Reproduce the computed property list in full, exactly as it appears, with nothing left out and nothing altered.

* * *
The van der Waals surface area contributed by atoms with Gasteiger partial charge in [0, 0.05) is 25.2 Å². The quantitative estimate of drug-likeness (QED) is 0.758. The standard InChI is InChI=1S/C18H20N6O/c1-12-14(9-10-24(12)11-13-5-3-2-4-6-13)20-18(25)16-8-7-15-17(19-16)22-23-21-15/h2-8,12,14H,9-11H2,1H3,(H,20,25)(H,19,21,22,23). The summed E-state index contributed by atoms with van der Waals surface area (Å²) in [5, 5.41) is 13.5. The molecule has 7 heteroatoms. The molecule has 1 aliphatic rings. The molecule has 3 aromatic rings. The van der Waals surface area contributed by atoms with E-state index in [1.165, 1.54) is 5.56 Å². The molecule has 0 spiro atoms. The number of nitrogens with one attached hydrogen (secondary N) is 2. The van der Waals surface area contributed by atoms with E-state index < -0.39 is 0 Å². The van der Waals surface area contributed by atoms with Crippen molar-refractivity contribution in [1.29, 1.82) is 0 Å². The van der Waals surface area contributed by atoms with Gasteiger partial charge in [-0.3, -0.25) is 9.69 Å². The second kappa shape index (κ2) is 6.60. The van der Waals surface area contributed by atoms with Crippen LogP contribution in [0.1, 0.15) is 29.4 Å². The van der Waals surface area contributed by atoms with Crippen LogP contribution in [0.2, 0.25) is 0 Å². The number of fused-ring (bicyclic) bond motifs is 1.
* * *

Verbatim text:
The van der Waals surface area contributed by atoms with Gasteiger partial charge in [0, 0.05) is 25.2 Å². The quantitative estimate of drug-likeness (QED) is 0.758. The standard InChI is InChI=1S/C18H20N6O/c1-12-14(9-10-24(12)11-13-5-3-2-4-6-13)20-18(25)16-8-7-15-17(19-16)22-23-21-15/h2-8,12,14H,9-11H2,1H3,(H,20,25)(H,19,21,22,23). The summed E-state index contributed by atoms with van der Waals surface area (Å²) in [5, 5.41) is 13.5. The molecule has 7 heteroatoms. The molecule has 1 aliphatic rings. The molecule has 3 aromatic rings. The van der Waals surface area contributed by atoms with E-state index in [1.165, 1.54) is 5.56 Å². The molecule has 0 spiro atoms. The number of nitrogens with one attached hydrogen (secondary N) is 2. The van der Waals surface area contributed by atoms with E-state index < -0.39 is 0 Å². The van der Waals surface area contributed by atoms with Crippen molar-refractivity contribution in [1.29, 1.82) is 0 Å². The van der Waals surface area contributed by atoms with Gasteiger partial charge in [-0.3, -0.25) is 9.69 Å². The second kappa shape index (κ2) is 6.60. The van der Waals surface area contributed by atoms with Crippen LogP contribution in [0.1, 0.15) is 29.4 Å². The van der Waals surface area contributed by atoms with Crippen LogP contribution in [0.2, 0.25) is 0 Å². The number of fused-ring (bicyclic) bond motifs is 1.